University of Washington development psychologists and computer scientists say developing robots that learn like children learn is the future of robotics. These researchers say that robots can benefit from gradually and demonstrative learning just as children do when observing and copying other humans. Children naturally learn quickly and through repetition due to their curiosity and desire to explore the world around them. In this same way robots can be made to want to do the same thing.
But according to this new study by the University of Washington, robots can learn through exploring, observing a human perform the task and then coming up with a way of their own to do the same task on their own. A UW professor Rajesh Rao who belongs to computer science and engineering department said that this can prove to be a stepping stone in building robots that can learn from humans like infants do. This includes teaching a robot how to wash dishes, fold clothes and do other tasks.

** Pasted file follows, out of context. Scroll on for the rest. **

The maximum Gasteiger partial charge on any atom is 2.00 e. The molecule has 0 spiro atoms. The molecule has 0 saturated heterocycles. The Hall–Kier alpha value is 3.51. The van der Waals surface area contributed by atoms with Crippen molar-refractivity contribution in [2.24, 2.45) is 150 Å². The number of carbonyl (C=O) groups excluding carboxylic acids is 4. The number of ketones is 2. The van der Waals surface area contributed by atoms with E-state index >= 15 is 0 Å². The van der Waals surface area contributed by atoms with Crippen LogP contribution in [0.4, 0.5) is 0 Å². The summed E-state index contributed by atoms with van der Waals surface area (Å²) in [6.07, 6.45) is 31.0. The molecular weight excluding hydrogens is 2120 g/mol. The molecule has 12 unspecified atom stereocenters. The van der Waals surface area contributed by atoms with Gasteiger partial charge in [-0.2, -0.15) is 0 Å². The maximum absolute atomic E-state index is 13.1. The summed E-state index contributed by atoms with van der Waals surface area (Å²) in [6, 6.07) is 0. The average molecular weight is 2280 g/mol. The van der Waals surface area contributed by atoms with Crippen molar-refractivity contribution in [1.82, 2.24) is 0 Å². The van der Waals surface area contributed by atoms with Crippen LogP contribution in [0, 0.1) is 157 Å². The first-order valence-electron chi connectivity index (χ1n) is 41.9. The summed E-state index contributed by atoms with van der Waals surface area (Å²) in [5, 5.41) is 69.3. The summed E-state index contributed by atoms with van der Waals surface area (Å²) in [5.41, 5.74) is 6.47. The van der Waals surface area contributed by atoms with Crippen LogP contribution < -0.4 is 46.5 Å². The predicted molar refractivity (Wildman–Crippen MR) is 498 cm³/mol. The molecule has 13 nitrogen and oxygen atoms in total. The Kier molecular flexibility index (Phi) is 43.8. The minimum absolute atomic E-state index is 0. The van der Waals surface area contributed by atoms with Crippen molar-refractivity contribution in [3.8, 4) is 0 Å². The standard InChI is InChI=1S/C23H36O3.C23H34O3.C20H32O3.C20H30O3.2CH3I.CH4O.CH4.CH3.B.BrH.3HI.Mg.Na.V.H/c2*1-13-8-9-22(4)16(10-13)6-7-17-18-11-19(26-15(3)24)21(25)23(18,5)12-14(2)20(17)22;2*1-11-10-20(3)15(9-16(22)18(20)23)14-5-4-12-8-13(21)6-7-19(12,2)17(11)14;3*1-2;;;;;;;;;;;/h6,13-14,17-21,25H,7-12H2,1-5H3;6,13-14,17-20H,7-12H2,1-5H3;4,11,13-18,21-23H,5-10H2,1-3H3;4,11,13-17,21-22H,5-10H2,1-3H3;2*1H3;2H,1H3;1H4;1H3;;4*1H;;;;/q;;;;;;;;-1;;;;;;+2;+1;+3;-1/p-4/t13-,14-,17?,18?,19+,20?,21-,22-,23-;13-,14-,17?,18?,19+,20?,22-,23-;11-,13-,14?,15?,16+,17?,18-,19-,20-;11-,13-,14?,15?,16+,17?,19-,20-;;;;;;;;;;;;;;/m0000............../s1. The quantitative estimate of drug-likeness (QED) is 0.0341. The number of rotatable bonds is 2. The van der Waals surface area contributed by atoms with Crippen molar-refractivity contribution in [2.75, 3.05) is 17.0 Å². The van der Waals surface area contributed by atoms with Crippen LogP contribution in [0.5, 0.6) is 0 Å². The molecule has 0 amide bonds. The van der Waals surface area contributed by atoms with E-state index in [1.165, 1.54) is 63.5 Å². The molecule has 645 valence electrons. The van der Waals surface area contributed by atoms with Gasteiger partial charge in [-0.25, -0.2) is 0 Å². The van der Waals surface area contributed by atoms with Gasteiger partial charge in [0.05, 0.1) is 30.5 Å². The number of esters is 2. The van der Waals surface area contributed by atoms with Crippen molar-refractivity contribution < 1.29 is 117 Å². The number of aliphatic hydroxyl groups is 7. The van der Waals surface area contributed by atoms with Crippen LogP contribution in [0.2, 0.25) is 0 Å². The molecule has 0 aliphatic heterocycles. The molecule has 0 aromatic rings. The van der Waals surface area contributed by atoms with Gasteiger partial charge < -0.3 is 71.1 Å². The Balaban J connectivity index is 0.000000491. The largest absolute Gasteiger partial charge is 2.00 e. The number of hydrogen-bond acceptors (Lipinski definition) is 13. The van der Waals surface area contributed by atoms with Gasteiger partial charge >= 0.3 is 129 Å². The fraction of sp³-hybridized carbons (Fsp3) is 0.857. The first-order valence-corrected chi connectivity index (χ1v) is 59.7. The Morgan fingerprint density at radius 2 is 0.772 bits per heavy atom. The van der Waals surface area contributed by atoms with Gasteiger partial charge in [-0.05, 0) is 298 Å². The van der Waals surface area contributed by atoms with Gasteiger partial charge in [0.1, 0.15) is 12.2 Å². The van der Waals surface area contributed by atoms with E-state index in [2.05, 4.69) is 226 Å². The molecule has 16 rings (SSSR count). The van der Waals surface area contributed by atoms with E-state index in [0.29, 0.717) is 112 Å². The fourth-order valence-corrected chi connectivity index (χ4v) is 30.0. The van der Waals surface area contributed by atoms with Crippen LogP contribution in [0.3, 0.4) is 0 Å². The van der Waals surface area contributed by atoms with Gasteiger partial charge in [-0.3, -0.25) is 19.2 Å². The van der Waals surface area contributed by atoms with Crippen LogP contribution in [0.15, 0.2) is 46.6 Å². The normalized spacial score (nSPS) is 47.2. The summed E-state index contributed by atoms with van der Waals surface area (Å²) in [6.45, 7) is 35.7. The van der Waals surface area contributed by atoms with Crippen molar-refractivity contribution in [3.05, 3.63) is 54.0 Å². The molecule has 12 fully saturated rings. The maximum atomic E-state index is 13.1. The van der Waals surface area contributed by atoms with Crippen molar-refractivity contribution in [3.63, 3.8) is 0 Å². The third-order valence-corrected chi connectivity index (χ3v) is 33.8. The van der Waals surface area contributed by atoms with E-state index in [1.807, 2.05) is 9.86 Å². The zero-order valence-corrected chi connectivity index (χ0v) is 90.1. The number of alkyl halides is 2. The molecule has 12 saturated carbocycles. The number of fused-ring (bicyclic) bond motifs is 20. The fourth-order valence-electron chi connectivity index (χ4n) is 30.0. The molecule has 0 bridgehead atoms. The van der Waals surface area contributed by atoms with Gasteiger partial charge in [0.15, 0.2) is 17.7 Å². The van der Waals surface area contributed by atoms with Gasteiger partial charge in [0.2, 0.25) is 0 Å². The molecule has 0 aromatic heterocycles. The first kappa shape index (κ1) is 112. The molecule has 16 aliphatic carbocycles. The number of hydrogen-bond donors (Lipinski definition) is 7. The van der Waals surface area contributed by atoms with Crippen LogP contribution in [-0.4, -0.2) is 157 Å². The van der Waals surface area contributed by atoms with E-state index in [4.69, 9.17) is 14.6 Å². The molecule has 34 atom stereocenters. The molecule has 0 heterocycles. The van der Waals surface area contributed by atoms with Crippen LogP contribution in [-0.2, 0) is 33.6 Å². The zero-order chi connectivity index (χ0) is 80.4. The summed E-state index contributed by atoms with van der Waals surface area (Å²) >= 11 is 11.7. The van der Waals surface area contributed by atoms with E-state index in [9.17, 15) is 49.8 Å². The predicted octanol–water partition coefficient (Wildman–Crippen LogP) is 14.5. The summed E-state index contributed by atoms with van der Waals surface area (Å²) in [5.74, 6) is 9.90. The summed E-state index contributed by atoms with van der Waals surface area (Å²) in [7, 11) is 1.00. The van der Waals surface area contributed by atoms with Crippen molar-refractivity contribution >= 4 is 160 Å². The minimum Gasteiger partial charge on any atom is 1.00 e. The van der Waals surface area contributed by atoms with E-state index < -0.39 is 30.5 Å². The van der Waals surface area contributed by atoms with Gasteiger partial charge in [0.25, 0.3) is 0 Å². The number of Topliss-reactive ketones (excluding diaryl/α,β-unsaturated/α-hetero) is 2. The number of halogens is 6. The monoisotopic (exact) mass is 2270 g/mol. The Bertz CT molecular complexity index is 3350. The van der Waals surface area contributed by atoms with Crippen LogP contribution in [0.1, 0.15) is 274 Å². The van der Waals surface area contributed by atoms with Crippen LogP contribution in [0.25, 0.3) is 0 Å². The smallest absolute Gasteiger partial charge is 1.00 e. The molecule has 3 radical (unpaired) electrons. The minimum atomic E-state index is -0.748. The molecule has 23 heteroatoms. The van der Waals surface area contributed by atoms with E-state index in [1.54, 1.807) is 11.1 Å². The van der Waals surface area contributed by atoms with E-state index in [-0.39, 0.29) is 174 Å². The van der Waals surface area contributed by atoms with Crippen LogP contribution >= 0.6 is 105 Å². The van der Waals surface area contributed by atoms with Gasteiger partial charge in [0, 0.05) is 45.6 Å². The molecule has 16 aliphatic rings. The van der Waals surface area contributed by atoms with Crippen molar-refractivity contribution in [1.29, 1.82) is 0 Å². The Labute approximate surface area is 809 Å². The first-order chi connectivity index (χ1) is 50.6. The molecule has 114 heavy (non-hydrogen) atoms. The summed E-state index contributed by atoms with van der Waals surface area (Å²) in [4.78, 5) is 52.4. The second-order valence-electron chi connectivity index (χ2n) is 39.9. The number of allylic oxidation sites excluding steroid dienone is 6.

Rao’s team tested this probabilistic model with two computer simulated experiments. In the first one, a robot learns to follow a human’s gaze by assuming that its head movements are governed in the same way as that of the human. It observes the human looking across the room and then tries to figure out where that human is looking.
In another experiment, an actual robot learns to imitate human actions like picking and moving toy food objects to different spots over a table. During the experiment, the robot sometimes used a different path to move the object while keeping the beginning and ending points similar to that by the human.
The future of robots is still up in the air but you can bet we’ll be using them much more often at some point. What do you think of robots that learn like children? Let us know in the comments below or on Google+, Facebook and Twitter.[button link=”http://www.worldnewsbyday.com/roboticists-to-develop-robots-that-learn-like-babies/” icon=”fa-external-link” side=”left” target=”blank” color=”285b5e” textcolor=”ffffff”]Source:World News[/button]
Last Updated on November 27, 2018.